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If we have a Class

public class A
{
    public void resetValues()
    {
        //DoSomething
    }

    B b = new B();
}
public class B
{
    public B()
    {

    }

    void doSomething()
    {
        //Is there a way here to call A(the Creator) method resetValues();
        //Like Creator.resetValues();
    }
}

So is there a way to call the Creator methods like in this Example Class A method's . This is is very needful when i use a Form to show Another Form : from FormA

FormB frmB = new FormB();
frmB.Show();
this.hide();

Than i should onFormClose Event of FormB to Show again the FormA

EDIT First i thought parsing A by Ref as Object ,but Storing a Reference as a Field later i founded out that's impossible !

First i thought maybe using reflection we can Identify and Call Creator method's but i think i mismatched some of OOP Design Pattern's

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1  
Slightly off-topic, but probably better pattern to follow: events? –  Neil Fenwick Sep 23 '11 at 11:18

3 Answers 3

up vote 3 down vote accepted

The only way is to pass in the "creator" when calling the constructor:

 B b = new B(this);

Of course, that means that B needs to have a constructor with the appropriate parameter type, which should match whatever it needs to do with its creator.

EDIT: As noted in comments, it doesn't really need to be done at construction - it could be a property:

 B b = new B();
 b.Creator = this;

They amount to basically the same thing though.

I would suggest this is usually a bad idea, to be honest. It's introducing a reasonably tight coupling between the two classes. It might be better for B to publish an event which the creator can subscribe to, in order to handle appropriate state changes etc on B.

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1  
What about property injection? I know it isn't nice either, but it is another option. –  Oded Sep 23 '11 at 11:10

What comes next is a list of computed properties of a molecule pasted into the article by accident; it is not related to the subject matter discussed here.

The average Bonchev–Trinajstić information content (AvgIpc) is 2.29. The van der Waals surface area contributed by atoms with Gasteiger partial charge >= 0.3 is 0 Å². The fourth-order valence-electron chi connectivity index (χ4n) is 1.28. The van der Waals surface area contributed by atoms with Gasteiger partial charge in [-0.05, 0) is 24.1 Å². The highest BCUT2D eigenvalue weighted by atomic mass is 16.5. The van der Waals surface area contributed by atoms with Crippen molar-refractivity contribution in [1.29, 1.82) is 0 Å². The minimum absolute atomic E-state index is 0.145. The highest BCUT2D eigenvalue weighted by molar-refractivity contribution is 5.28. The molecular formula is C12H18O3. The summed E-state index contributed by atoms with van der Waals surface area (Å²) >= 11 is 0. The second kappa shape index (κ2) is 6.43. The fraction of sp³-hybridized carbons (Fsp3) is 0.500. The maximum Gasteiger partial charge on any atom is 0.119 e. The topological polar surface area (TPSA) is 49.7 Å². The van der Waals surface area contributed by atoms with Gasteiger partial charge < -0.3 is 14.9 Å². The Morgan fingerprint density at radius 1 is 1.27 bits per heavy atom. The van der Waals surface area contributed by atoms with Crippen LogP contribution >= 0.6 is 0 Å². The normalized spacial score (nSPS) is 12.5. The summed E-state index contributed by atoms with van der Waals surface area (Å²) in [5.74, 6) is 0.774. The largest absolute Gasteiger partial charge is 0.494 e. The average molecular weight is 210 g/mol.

@Oded: You mean setting b.Creator = this; afterwards? Yes, that's a possibility - much the same thing, really. Will edit. –  Jon Skeet Sep 23 '11 at 11:11
    
+1 for using an event to notify instead of tightly coupling the two classes. OP seems to be at a good stage to start learning about events. –  spender Sep 23 '11 at 11:17
    
+1 for suggesting events –  Neil Fenwick Sep 23 '11 at 11:18
2  
@Cody: It would pass the reference by value. It feels to me like if you're concerned by this sort of thing you should revise the fundamental bits of C# to start with - have a look at pobox.com/~skeet/csharp/references.html –  Jon Skeet Sep 23 '11 at 11:27

Following on from @Jon Skeet's answer, it would be preferable for class B to emit an event when something happens and for class A to consume that event.

In this way, class B has no dependency on class A. You could reuse class B with classes other than class A without modifying the internals of class B. From a maintenance POV, this is far more preferable.

You could set it up as follows:

public class A
{
    B b = new B();

    public A()
    {
       b.SomethingHappened += SomethingHappenedHandler; 
    }
    public void resetValues()
    {
        //DoSomething
    }
    public void SomethingHappenedHandler(object sender, EventArgs args)
    {
        resetValues();
    }

}

and

public class B
{
    public event EventHandler SomethingHappened;
    public B()
    {

    }

    void doSomething()
    {
        var ev = SomethingHappened;
        if(ev != null)
        {
            ev(this, EventArgs.Empty);
        }
    }
}
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You can use simply Action instead Func<bool>, returning bool allows passing back a state which indicating whether operation was executed successfully.

class B
{ 
  private Func<bool> executeExternal;

  public B(Func<bool> executeExternal) 
  {
       this.executeExternal= executeExternal;

       // here is resetValues() will be executed in case of B class
       bool isDoneSuccessfully = this.executeExternal();
  } 
}

public class A 
{     
  public void resetValues()     
  {         
     //DoSomething     
  }      

  // basically we injecting a delegate
  B b = new B(() => { this.resetValues(); return true; } ); 

} 
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